Figure 1 shows the measured P–E hysteresis loops for different values of the DC offset (B) for A = 25 V at 1 kHz. Typically, each loop is averaged over 200 cycles. Since the absolute value of measured polarization is arbitrary, the starting polarization for offset bipolar waveforms are shifted along the y-axis to the corresponding points for the purely bipolar waveform. This allows easy comparison between different loops. The area inside each P–E hysteresis loop gives the energy lost as heat during one cycle, W_{loss}, including domain switching and resistive losses, and is calculated by numerical integration.

A plot of W_{loss} as a function of the DC offset is also shown in Fig. 1. Figure 2 shows the plots of hysteresis loss vs DC offset, B for all values of A and f.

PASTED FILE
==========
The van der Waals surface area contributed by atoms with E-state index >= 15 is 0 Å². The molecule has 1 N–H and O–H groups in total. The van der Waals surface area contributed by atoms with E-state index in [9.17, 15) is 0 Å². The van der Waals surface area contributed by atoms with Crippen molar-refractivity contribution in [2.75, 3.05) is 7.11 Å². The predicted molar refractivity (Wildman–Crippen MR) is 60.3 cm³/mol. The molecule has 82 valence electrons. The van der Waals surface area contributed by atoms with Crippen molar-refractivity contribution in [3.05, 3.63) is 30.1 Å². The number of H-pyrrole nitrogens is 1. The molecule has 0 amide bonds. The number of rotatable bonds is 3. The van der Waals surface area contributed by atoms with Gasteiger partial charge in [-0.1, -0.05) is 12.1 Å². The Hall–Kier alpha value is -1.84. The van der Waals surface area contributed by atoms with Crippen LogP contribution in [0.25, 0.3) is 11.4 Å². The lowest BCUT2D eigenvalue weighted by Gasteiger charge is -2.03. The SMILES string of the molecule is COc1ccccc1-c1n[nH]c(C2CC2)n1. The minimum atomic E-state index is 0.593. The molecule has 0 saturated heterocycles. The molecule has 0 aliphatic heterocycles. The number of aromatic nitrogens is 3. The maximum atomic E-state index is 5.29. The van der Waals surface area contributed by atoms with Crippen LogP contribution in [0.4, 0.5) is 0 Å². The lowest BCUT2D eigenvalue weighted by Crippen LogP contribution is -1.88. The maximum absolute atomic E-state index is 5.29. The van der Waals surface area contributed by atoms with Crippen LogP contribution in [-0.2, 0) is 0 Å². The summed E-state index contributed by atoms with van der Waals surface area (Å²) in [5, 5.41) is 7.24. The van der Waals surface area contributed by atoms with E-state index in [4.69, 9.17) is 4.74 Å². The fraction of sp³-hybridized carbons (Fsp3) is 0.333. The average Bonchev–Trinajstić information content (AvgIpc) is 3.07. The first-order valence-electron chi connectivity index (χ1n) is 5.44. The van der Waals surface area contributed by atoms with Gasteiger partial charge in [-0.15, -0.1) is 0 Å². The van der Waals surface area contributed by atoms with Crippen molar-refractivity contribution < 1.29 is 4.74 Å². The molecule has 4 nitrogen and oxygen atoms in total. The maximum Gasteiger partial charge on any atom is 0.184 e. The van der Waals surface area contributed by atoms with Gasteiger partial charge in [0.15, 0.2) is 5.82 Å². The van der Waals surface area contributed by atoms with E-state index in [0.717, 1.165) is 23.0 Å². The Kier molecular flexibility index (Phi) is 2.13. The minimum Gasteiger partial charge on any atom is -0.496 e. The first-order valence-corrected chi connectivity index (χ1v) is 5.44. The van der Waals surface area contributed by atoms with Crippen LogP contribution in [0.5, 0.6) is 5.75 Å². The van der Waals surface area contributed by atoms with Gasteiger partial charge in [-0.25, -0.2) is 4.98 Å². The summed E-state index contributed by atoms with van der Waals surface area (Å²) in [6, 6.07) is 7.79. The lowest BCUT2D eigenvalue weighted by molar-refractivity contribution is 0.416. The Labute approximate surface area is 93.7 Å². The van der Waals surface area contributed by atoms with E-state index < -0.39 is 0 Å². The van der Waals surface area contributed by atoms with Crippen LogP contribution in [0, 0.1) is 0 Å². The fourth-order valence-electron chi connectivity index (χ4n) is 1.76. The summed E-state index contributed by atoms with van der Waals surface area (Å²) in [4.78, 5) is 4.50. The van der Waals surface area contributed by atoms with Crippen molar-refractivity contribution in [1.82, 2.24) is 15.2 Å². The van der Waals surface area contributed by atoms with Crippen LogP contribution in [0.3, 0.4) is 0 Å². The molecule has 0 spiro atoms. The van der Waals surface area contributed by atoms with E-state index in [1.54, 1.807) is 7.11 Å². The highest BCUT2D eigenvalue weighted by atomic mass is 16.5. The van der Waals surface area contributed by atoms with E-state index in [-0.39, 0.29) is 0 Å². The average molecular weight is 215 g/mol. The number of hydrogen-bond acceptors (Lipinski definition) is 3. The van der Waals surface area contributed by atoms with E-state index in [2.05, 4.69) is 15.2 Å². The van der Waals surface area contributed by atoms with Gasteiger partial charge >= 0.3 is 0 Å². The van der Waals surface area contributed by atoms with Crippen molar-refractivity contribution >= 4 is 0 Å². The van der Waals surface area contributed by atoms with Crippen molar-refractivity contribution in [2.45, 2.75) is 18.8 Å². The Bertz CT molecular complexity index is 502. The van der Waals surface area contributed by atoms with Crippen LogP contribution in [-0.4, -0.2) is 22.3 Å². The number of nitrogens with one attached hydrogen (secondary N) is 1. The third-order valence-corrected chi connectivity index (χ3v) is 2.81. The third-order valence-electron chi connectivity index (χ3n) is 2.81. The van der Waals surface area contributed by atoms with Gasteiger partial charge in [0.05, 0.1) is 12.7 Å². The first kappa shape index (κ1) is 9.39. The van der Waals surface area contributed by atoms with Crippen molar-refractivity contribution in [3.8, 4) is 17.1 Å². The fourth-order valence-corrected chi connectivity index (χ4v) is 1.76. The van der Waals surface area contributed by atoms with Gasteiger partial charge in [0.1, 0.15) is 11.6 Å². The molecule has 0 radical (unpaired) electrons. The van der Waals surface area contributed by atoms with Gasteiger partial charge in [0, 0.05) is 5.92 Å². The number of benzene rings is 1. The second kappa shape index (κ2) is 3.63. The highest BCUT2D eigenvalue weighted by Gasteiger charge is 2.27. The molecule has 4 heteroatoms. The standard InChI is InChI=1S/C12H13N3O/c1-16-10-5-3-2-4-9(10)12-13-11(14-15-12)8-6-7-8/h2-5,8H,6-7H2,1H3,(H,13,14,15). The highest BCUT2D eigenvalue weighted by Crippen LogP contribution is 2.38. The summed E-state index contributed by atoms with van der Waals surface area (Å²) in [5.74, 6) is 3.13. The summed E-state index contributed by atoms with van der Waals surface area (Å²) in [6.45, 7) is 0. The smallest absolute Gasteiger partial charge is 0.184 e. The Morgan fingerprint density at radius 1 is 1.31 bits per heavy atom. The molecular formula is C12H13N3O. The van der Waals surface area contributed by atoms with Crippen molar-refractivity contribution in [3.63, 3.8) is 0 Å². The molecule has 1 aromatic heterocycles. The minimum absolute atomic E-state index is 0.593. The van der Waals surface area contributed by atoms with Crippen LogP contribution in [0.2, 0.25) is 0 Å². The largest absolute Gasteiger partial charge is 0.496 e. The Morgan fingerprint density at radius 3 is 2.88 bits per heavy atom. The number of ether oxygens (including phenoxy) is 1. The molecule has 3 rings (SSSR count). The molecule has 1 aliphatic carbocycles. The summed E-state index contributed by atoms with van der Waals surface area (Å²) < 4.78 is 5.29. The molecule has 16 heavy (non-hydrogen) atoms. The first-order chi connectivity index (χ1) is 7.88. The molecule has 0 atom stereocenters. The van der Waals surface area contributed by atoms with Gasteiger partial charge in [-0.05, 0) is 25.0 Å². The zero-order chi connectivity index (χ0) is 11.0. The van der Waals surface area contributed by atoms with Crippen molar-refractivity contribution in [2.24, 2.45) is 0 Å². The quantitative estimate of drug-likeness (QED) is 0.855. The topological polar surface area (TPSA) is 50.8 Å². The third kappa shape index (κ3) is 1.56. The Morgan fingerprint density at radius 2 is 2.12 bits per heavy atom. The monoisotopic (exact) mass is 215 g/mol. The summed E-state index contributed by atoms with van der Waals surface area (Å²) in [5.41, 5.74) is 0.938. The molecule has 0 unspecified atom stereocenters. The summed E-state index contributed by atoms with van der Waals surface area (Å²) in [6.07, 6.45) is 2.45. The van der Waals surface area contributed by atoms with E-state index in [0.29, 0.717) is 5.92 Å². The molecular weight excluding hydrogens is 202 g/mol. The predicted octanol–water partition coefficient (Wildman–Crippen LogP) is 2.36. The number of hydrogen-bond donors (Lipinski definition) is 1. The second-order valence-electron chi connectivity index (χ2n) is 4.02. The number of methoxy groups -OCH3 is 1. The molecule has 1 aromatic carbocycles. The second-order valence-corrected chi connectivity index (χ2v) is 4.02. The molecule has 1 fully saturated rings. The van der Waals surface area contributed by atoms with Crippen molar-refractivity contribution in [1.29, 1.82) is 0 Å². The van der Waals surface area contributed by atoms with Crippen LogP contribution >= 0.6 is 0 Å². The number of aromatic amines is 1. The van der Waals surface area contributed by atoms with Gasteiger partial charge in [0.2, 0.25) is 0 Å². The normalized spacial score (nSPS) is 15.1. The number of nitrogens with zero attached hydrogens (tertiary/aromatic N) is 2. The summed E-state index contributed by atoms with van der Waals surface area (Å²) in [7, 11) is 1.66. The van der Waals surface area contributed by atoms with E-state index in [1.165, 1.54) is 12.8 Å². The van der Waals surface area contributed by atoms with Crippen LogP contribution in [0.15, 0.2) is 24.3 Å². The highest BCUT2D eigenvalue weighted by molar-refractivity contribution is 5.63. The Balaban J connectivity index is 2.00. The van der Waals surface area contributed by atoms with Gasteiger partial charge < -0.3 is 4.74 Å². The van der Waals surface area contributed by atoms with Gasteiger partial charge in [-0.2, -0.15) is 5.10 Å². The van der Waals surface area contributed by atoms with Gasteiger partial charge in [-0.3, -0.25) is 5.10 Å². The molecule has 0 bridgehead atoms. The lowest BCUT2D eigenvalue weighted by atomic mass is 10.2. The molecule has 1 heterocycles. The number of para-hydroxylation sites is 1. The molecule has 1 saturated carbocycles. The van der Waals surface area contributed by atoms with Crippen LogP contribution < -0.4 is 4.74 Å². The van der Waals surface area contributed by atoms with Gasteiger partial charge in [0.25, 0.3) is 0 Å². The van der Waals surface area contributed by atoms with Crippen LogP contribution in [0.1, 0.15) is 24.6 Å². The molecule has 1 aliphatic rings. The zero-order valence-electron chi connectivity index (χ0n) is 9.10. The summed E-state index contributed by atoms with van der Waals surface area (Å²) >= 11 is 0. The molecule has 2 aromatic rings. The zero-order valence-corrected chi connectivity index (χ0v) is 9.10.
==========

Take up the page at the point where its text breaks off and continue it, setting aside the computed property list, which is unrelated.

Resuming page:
Thermal modeling of the self-heating under steady state conditions was done via a 3D finite element model (FEM) of the die geometry in COMSOL as shown in Fig. 3. The material properties utilized are listed in Table I.

Material . | Thickness (μm)
. | Density (K/m^{3})
. | Thermal conductivity [W/(m·K)] . | Specific heat capacity [J/(kg·K)] . |
---|---|---|---|---|

PZT | 2 | 7750 | 1.4 | 430 |

SiO_{2} | 1.5 | 2200 | 1.4 | 730 |

Si (top) | 400 | 2329 | 130 | 700 |

Si (chamber) | 70 | 2329 | 130 | 700 |

Si (nozzle plate) | 50 | 2329 | 130 | 700 |

Polycarbonate | 1200 | 1200 | 0.2 | 1250 |

Material . | Thickness (μm)
. | Density (K/m^{3})
. | Thermal conductivity [W/(m·K)] . | Specific heat capacity [J/(kg·K)] . |
---|---|---|---|---|

PZT | 2 | 7750 | 1.4 | 430 |

SiO_{2} | 1.5 | 2200 | 1.4 | 730 |

Si (top) | 400 | 2329 | 130 | 700 |

Si (chamber) | 70 | 2329 | 130 | 700 |

Si (nozzle plate) | 50 | 2329 | 130 | 700 |

Polycarbonate | 1200 | 1200 | 0.2 | 1250 |